Last night, I was watching the men’s gymnastics Olympic competition. I was struck with the approaches, at least as described by the knowledgeable commentators. (I admit to some impatience with the Olympic commentators, who magnify every misstep and cluck over the athletes’ failings, but that’s another story.) Some gymnasts played all out, trying their most difficult moves and performing brilliantly — or not. Others seemed to play it safe, preferring to execute flawlessly what they knew they could do well rather than to stretch for a more difficult series of moves.
Recently, I asked this question: Are you playing to win, or are you playing not to lose? One astute commentor asked whether I intended the question to be answered with regard to litigation or personal life. One reason I like asking this question is because it can apply in professional life (in general or in some particular aspect) or in personal life (again, broadly or narrowly). Let’s look at some examples.
1. There’s an almost palpable fear among some associates (and some partners), especially given the current economic situation and the layoffs at some law firm.Some associates take the approach of doing their best work, making suggestions and volunteering to assume responsibility, looking for every opportunity to prove themselves rising stars. That’s playing to win. Others do their best work but don’t reach out. Instead, they play the law firm version of the “Whack a Mole” game: “if I raise my head too high, I may get whacked, so I’ll just stay under the radar and work hard and hope that’s good enough to avoid any problems.” This is a classic version of playing not to lose.
2. Or imagine a lawyer who feels the crush of time. Too much client work, followed by too many business development or networking commitments, followed by too many personal commitments, followed by not enough time for relaxation or renewing personal time. A lawyer who plays to win might look at her commitments, choose which provide the highest return, and eliminate or delegate the others. Painful choices, perhaps, but the end result is likely to be less stress and more time available for the high-return activities.
A lawyer who is playing not to lose would likely try to maintain the load, perhaps giving each commitment “just enough” (she hopes) to get by, with every good intention of changing things next week but feeling constrained by others’ expectations (and her own) to keep all the balls in the air. If you’ve ever lived like that over a long period of time, or if you’ve observed someone who has, you know that all too often, some of those balls go crashing to the ground with consequences that range from inconvenient to catastrophic.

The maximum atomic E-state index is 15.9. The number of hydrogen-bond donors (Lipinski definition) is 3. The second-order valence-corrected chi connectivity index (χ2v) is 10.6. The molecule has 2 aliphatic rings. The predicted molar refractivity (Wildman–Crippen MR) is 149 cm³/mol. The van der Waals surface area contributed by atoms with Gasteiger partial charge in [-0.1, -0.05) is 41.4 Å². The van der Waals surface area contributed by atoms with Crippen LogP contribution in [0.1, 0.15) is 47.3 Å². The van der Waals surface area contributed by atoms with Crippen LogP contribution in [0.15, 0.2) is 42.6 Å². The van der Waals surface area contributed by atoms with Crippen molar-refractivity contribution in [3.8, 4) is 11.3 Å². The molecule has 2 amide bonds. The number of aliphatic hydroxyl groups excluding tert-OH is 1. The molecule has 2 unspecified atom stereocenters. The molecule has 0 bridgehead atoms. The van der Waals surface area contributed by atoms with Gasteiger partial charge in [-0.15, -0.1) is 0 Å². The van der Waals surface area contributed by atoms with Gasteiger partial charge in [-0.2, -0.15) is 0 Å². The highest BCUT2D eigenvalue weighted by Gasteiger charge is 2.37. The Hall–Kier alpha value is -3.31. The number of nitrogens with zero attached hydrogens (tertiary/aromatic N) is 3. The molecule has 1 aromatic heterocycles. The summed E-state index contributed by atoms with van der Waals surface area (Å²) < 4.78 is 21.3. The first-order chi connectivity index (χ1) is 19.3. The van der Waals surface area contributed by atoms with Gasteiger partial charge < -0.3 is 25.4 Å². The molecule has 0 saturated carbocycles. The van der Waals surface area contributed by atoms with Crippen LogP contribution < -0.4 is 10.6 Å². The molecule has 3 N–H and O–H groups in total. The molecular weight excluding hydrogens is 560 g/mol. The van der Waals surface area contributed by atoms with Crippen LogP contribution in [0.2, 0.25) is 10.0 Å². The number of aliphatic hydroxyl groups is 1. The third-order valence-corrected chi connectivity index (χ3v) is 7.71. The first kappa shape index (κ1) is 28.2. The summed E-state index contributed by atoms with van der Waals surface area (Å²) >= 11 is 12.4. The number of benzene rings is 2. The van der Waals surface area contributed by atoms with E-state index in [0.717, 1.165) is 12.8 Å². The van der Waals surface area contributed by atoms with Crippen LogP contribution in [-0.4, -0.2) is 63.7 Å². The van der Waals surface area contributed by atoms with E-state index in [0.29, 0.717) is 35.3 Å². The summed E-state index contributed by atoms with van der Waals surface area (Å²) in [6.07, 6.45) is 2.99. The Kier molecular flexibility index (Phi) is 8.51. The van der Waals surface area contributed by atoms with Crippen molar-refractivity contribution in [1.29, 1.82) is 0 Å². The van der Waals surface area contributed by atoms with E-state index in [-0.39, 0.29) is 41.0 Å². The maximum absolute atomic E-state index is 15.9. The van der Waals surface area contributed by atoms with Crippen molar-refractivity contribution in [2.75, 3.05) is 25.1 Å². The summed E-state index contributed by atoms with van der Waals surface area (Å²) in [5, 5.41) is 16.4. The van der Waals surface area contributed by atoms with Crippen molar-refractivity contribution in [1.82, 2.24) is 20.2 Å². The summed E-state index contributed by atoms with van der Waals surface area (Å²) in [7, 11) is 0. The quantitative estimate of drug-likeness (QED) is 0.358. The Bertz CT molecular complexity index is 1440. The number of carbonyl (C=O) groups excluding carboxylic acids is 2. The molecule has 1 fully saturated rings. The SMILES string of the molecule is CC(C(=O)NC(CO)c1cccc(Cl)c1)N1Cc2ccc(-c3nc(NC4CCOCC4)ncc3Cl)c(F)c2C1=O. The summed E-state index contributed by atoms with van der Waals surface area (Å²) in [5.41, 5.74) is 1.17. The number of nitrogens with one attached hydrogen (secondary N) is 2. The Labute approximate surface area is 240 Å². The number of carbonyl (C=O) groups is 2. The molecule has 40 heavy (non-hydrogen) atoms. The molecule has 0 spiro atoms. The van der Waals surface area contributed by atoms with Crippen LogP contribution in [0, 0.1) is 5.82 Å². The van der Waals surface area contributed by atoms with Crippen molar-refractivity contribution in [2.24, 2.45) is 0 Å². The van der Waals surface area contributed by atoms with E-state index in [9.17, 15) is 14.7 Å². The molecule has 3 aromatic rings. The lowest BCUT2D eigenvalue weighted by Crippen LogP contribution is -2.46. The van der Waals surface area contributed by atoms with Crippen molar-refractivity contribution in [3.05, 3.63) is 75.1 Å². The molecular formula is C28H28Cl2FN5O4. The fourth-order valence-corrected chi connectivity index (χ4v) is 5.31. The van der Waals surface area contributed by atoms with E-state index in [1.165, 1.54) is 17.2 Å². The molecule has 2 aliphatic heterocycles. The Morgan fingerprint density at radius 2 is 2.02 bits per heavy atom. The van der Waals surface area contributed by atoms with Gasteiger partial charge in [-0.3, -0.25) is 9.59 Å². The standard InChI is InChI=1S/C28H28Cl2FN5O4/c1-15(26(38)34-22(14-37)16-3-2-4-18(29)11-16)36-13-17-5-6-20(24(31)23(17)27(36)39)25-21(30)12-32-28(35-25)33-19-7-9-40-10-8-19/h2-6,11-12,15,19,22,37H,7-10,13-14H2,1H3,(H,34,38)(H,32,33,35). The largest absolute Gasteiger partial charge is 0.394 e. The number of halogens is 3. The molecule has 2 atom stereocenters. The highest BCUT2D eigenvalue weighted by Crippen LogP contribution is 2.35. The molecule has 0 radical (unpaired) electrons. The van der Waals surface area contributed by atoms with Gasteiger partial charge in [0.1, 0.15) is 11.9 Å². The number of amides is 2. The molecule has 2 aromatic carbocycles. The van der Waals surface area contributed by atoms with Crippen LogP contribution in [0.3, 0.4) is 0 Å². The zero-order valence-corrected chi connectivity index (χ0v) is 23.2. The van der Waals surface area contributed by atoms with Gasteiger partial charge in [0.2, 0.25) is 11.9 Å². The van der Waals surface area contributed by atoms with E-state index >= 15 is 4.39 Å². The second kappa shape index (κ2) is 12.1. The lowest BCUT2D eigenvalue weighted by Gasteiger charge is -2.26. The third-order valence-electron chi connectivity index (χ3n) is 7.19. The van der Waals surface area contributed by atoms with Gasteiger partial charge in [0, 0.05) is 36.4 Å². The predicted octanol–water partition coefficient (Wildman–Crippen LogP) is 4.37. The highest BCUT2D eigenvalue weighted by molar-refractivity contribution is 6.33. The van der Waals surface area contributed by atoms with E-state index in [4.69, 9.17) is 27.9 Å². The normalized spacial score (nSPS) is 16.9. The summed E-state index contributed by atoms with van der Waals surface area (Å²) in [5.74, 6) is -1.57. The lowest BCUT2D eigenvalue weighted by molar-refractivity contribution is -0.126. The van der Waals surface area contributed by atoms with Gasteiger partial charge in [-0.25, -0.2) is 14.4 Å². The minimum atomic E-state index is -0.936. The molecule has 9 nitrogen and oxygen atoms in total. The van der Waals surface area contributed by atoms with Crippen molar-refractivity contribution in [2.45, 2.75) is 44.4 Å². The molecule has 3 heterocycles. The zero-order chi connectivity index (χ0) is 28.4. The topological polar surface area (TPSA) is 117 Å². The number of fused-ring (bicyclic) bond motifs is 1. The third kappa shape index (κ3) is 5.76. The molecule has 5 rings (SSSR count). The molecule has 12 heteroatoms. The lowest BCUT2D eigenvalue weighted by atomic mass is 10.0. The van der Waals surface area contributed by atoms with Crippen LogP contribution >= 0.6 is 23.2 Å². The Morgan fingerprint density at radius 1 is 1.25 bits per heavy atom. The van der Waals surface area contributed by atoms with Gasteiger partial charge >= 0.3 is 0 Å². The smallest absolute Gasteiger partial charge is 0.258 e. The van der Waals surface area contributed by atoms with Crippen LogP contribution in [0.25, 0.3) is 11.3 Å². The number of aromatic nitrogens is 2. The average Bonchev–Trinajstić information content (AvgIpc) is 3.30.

3. Consider a lawyer who would like to leave the practice. I had an opportunity a few days ago to spend time with the fabulous Monica Parker, author of the recently-released book The Unhappy Lawyer: A Roadmap to Finding Meaningful Work Outside of the Law, and we were talking about the challenges that lawyers face when they start thinking about leaving practice. Money was one of the first ones we hit on: not only has the lawyer often become accustomed to a particular income and lifestyle, but he or she may be facing a family who’s come to rely on that income and lifestyle.
Perhaps for a lawyer in this situation, playing to win would include a hard look at the budget, a searching look at alternatives that might feed both the soul and the bank account, and exploring the relative importance of professional happiness and money. Playing to win might even include considering what this lawyer likes about the practice and how to get more of that and less or what he or she dislikes. I suspect that playing not to lose would involve a more fear-based, narrow look at how to avoid giving up (that is, losing) anything. I also suspect that playing not to lose would result in no career change.
So, with those examples, I’ll ask again: are you playing to win? Or are you playing not to lose?
Julie A. Fleming, J.D., A.C.C. has coached countless lawyers, has practiced law for over 15 years, speaks for bar associations and law firms, and publishes a weekly email newsletter.